I recently finished Cordelia Fine’s Delusions of Gender, an excellent, impeccably reasoned critique of the rush to apply (or misapply as the case may be) the findings of neuroscience to solve questions about innate differences between men and women. The whole book is well worth a read, but here I wanted to specifically talk about the broader applications of her discussion of “half changed minds”.
Fine is specifically discussing how parents attempting to raise their children in a gender-neutral way are hampered by deeply ingrained gender norms. She describes implicit association tests and other means of teasing out the differences between how we really feel about a given subject – be it gender, race, or meatloaf – and how we think we feel about it. What she says (and this is born out elsewhere and taken up by other authors of course, but these things all coalesced for me while reading Fine’s descriptions) is basically that our high-minded conscious selves are just a wee part of our whole selves, the selves that make decisions and react to stimuli.
So our our ingrained habits absorbed from without affect our decision-making. That’s obvious, right? I’d think so, but I will readily admit that I seldom take the time to meditate on the practical implications of this and I think if we all did, we’d be better off as individuals and as a society.
Exposure to advertising, the things those who raised us did and said during our formative years, tropes and archetypes in stories and films and songs, traumatic and pleasurable experiences, etc. etc. influence the complex web of brain activity that leads to even the simplest of decisions and reactions. When it comes down to it, we are less a single entity in charge of ourselves than a whole little world, constantly interacting with and being informed by the bigger world outside ourselves. We are not only the aspirational, conscious bit we’d like to see ourselves as, but also a whole lot more.
For example, think of that heated moment, a fight, say, where you’re caught up in a frenzy of emotion and shout out something utterly truthful that you hadn’t expected to say. You catch yourself, and protest “I didn’t mean that!”, but somehow you did, or at least part of you did. Dazed and upset by the revelation, you puzzle over where it came from. Or, let’s take up racism. I know few people who espouse any naked kind of racism and I’d say a healthy majority of the people I know have an internal narrative about racism that goes something like ‘I know about racism, I know it’s out there, but I am certainly not racist’. And yet, there’s that moment where a hiring manager peruses a résumé with a typically African-American name on it and that knowledge on some level impacts the hiring manager’s impression of their suitability for the job. That may not reflect that HR professional’s conscious ideas about black people, but it does reflect what s/he has internalized from living in a society with unhealthy discourses on race. The same lessons can readily be applied to gender and all kinds of other identities.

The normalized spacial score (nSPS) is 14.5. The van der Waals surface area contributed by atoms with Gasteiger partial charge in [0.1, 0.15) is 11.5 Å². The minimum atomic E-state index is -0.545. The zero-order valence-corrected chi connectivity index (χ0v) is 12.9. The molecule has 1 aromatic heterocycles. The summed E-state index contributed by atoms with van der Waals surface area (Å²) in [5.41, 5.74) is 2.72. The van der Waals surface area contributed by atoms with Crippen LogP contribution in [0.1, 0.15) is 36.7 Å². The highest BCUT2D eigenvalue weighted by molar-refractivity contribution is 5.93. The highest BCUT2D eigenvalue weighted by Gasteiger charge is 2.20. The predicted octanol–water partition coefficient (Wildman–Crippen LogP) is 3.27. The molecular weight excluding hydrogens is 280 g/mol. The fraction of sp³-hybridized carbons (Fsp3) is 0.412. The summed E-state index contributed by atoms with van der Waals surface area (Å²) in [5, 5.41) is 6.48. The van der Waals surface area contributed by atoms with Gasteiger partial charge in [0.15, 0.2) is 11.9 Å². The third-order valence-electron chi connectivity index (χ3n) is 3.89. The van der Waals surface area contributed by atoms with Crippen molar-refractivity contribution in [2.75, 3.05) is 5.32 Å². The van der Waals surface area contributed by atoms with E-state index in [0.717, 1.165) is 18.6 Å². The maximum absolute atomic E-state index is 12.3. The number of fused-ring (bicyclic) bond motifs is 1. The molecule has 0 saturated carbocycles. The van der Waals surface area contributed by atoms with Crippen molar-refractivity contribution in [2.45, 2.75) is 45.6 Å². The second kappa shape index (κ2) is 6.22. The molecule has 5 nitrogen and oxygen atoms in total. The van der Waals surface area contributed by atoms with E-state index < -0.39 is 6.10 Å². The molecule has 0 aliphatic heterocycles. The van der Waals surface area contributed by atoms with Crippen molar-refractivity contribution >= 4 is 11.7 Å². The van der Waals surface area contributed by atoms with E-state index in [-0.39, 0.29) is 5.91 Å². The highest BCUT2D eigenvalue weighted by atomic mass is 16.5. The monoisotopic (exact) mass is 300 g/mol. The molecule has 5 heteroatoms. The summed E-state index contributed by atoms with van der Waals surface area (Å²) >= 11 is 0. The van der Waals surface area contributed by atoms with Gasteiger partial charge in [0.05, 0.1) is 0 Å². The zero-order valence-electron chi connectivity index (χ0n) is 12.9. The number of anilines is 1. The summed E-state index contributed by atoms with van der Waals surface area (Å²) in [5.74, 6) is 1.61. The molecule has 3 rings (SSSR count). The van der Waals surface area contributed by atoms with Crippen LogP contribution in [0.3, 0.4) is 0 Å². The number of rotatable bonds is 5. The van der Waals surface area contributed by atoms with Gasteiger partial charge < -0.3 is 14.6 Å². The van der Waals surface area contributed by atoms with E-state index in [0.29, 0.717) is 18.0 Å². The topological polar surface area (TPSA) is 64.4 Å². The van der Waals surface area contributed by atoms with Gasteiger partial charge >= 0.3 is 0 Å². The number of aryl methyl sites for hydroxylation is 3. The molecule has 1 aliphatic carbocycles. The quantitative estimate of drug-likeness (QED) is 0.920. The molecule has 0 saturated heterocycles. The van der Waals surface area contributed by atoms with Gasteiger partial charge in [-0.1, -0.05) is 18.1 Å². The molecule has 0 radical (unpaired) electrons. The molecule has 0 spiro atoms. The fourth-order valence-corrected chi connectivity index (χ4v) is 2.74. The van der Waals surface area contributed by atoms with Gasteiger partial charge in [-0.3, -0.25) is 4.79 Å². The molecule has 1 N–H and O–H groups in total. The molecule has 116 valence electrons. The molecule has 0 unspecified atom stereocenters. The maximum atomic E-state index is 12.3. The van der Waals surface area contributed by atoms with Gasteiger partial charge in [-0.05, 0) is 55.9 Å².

If you’re like me, you’re embarrassed by the parts of who you are that don’t square up with who you think you are. But we need to get over that and, rather than declaring definitive things about who we are – “I’m not racist, I don’t hate gay people, I don’t think women are less capable than men, I don’t value the lives of children in Afghanistan any less than the lives of children in Connecticut” – we need to recognize the breadth of who we are and talk declare who we want to be.
So yes, racism and intolerance and sexism and a whole lot of other counterproductive internalized products of the world without are swirling around inside me. So what do I do with that? I own up to it. I recognize it. I do a little consciousness raising. This is hard, though, when you’re clinging to a notion that you are responsible for everything that comprises your identity. There’s often a shame attached to the cognitive dissonance of saying you feel or believe one thing and then having these reactions and impulses and inclinations that don’t square with that. That shame then frequently drives us to further repress those things, perhaps even to the point of obscuring them. But, when we can’t see them, when we can’t get at them, we can’t actively work against them.
When we let go of that kind of shame, we give ourselves the space to address these unsettling parts of who we are. Rather than giving us a free pass for our shortcomings, this process removes the impulse to conceal and deny them. And if we take a more expansive view of who we are and realize that we don’t have to defend the entirety of who we are (since a lot of it is everybody else), there’s a lot more potential for change. The analogy of a country is fitting here. Even the most self-avowedly patriotic Americans are happy to say “this is what’s wrong with America and we need to change it”. Recognizing things they want to change in their country doesn’t make them less American, it doesn’t mean they don’t like America. It means there’s work to be done to make it a better place. We’re all little countries.
And before you roll your eyes about my tl;dr platitude here, just think about it. Think about what powerful drivers shame and the defense of our self-image is and about how useful it is to be able to be able to let down your defenses and admit your faults in a bid to pick up a chisel and refine things.